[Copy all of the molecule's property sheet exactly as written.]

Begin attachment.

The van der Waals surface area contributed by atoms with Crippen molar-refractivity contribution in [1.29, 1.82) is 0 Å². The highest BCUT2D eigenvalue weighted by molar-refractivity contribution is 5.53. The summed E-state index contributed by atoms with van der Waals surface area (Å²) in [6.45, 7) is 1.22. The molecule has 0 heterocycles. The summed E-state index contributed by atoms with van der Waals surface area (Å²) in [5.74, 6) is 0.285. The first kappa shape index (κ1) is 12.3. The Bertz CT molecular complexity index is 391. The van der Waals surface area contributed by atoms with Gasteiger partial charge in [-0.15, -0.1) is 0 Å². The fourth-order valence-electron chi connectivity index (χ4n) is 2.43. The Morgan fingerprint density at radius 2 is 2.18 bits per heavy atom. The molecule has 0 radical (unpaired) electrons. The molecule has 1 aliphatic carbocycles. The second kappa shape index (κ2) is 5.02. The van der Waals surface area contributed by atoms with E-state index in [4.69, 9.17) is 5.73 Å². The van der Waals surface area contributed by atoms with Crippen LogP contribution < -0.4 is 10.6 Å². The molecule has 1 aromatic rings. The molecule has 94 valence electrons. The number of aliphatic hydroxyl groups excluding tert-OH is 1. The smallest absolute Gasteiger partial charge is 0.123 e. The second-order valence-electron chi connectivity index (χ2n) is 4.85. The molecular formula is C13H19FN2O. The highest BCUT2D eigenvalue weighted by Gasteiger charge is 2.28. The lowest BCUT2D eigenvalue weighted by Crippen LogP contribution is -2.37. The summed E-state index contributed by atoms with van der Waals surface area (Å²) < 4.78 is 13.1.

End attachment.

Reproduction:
The van der Waals surface area contributed by atoms with Crippen molar-refractivity contribution in [1.29, 1.82) is 0 Å². The highest BCUT2D eigenvalue weighted by molar-refractivity contribution is 5.53. The summed E-state index contributed by atoms with van der Waals surface area (Å²) in [6.45, 7) is 1.22. The molecule has 0 heterocycles. The summed E-state index contributed by atoms with van der Waals surface area (Å²) in [5.74, 6) is 0.285. The first kappa shape index (κ1) is 12.3. The Bertz CT molecular complexity index is 391. The van der Waals surface area contributed by atoms with Gasteiger partial charge in [-0.15, -0.1) is 0 Å². The fourth-order valence-electron chi connectivity index (χ4n) is 2.43. The Morgan fingerprint density at radius 2 is 2.18 bits per heavy atom. The molecule has 0 radical (unpaired) electrons. The molecule has 1 aliphatic carbocycles. The second kappa shape index (κ2) is 5.02. The van der Waals surface area contributed by atoms with E-state index in [4.69, 9.17) is 5.73 Å². The van der Waals surface area contributed by atoms with Crippen LogP contribution < -0.4 is 10.6 Å². The molecule has 1 aromatic rings. The molecule has 94 valence electrons. The number of aliphatic hydroxyl groups excluding tert-OH is 1. The smallest absolute Gasteiger partial charge is 0.123 e. The second-order valence-electron chi connectivity index (χ2n) is 4.85. The molecular formula is C13H19FN2O. The highest BCUT2D eigenvalue weighted by Gasteiger charge is 2.28. The lowest BCUT2D eigenvalue weighted by Crippen LogP contribution is -2.37. The summed E-state index contributed by atoms with van der Waals surface area (Å²) < 4.78 is 13.1.